793 F2d 792 Young v. E Langley

793 F.2d 792

John B. YOUNG, Plaintiff-Appellee,
Carl E. LANGLEY; Wilbur E. Bond, Jointly and Severally,

No. 85-1196.

United States Court of Appeals,
Sixth Circuit.

Argued April 11, 1986.
Decided June 24, 1986.

James M. Pidgeon (argued), Wilson, Portnoy and Leader, P.C., Bloomfield Hills, Mich., for defendants-appellants.

Otis M. Underwood, Jr. (argued), Oxford, Mich., for plaintiff-appellee.

Before KEITH and MARTIN, Circuit Judges, and WEICK, Senior Circuit Judge.

KEITH, Circuit Judge.


Defendants, Carl E. Langley and Wilbur Bond, appeal the jury verdict for plaintiff, John B. Young, under 42 U.S.C. Sec. 1983 (1982) for job discrimination. We affirm the jury verdict because defendants did not preserve their issues on appeal.



The defendants, Langley and Bond, were Sheriff and Under Sheriff of Lapeer County Michigan from 1976 thru 1980. Plaintiff was a Deputy Sheriff. In the Spring of 1980, plaintiff decided to run for the office of Sheriff. After plaintiff circulated nominating petitions to run for Sheriff, defendants demoted plaintiff to turnkey status allegedly because he took his daughter from school early in violation of a city ordinance and he did not respond to an emergency call. Two months later on June 3, 1980, plaintiff was suspended for five days without pay for allegedly allowing a prisoner to escape. Defendants then relayed all of these charges to the Lapeer County Press, which were printed in a June 4, 1980 newspaper article. Plaintiff denied the above charges and claimed that his first and fourteenth amendment rights were violated when defendants punished plaintiff for wrongs he did not commit and told the Lapeer County Press about the false charges. He also claimed that the charges caused him to lose the 1980 primary election for Sheriff.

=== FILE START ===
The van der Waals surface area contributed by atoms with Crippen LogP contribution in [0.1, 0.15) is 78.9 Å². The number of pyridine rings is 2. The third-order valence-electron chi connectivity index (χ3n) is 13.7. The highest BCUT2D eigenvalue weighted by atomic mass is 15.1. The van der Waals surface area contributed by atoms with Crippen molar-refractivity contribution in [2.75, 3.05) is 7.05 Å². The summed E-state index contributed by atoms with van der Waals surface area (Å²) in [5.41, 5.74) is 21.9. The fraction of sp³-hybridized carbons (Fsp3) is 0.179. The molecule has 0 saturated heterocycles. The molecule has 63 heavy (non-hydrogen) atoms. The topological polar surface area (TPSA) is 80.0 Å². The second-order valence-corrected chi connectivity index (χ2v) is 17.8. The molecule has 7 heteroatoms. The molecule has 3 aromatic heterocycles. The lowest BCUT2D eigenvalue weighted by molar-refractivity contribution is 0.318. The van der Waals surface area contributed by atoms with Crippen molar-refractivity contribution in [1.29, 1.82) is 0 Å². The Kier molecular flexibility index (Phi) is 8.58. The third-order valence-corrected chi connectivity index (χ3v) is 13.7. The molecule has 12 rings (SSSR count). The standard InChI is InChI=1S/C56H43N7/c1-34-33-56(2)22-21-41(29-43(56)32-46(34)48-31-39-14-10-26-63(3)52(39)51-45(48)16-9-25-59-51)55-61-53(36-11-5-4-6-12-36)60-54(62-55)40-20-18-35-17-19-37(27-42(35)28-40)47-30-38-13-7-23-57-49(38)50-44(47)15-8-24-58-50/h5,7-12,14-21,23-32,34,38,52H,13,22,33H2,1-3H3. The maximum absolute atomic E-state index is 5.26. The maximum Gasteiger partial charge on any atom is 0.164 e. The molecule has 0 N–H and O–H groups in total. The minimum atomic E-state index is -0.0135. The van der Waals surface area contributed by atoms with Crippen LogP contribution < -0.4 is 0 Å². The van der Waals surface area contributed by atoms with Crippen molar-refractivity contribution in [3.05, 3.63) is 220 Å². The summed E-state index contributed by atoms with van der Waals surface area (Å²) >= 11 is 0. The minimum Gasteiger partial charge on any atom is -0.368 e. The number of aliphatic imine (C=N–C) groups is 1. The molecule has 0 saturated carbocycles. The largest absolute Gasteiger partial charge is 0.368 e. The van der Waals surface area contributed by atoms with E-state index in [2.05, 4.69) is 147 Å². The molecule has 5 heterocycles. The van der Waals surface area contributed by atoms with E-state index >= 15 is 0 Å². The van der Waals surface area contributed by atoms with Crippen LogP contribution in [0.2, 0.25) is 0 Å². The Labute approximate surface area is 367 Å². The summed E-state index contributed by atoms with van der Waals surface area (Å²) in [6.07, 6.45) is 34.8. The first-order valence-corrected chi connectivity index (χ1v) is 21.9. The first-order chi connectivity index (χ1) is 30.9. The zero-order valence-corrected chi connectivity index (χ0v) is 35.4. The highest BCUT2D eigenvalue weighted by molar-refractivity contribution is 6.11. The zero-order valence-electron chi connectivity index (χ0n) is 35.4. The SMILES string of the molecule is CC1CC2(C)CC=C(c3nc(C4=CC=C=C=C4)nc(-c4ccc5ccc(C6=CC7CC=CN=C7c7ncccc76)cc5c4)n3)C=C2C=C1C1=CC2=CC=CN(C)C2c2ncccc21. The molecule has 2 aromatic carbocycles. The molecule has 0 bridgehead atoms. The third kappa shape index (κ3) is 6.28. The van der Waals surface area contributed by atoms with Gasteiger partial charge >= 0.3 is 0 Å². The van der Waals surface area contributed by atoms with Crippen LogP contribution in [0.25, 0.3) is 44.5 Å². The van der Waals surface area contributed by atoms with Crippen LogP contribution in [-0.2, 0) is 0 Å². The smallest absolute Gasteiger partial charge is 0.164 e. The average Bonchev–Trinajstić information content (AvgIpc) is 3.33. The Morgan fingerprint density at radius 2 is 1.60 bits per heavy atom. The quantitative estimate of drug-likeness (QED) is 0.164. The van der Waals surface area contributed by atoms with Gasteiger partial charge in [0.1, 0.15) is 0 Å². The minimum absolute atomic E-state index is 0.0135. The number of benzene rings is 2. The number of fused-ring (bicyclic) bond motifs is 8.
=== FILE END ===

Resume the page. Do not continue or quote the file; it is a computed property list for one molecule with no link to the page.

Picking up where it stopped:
During the trial, defendants moved for a directed verdict after plaintiff presented his case. However, defendants did not renew the directed verdict motion after all the evidence was presented. The factual issues presented for the jury's consideration were submitted to them by a Jury Questionnaire. The jury answered all the questions in the affirmative. The jury awarded $750,000 to plaintiff Young and against defendants, $350,000 in compensatory damages and $400,000 in punitive damages. No motion for judgment notwithstanding the verdict was made. Furthermore, no motion was made for a new trial or for remittitur.


On appeal, defendants Langley and Bond claim that the verdict was excessive, that the evidence did not support certain findings of the jury, that the jury verdict form was flawed and that defendants cannot be held liable for the actions of their subordinates.


A. Excessiveness of Jury Verdict


Defendants argue that the jury verdict was excessive. We disagree.


In civil cases, our review of excessive verdicts is limited to those errors adequately preserved in the trial court. The excessiveness or inadequacy of verdicts should be submitted to the trial court by motion for new trial. See Hahn v. Becker, 588 F.2d 768, 771 (7th Cir.1979). The purpose for new trial motions is to give the trial judge the opportunity to initially correct errors made at trial. The trial judge must be given the opportunity to exercise his discretion. Furthermore, the trial judge's ruling on that motion creates a full record on appeal. On appeal, our scope of review is limited to whether the trial court abused its discretion in ruling on that motion. Petition of H & H Wheel Service, 219 F.2d 904, 916 (6th Cir.1955); Hahn, 588 F.2d at 771. This court may not review the alleged excessiveness of verdicts absent a timely motion for new trial and the trial court's ruling thereon. Hahn, 588 F.2d at 771; Panger v. Duluth, Winnipeg and Pacific Ry. Co., 490 F.2d 1112, 1118 (8th Cir.1974); Ryen v. Owens, 446 F.2d 1333, 1333-34 (1971).


In the present case, the excessiveness of damages issue was raised for the first time on appeal. The trial court never had an opportunity to pass on the claim now presented by defendants. Since defendants did not timely raise the excessiveness of the verdict issue, we hold that it is not now appropriate for review.

B. Sufficiency of the Evidence


Defendants claim that the evidence does not support the liability findings of the jury. We believe that since appellants did not preserve this issue for appeal, we need not reach the merits.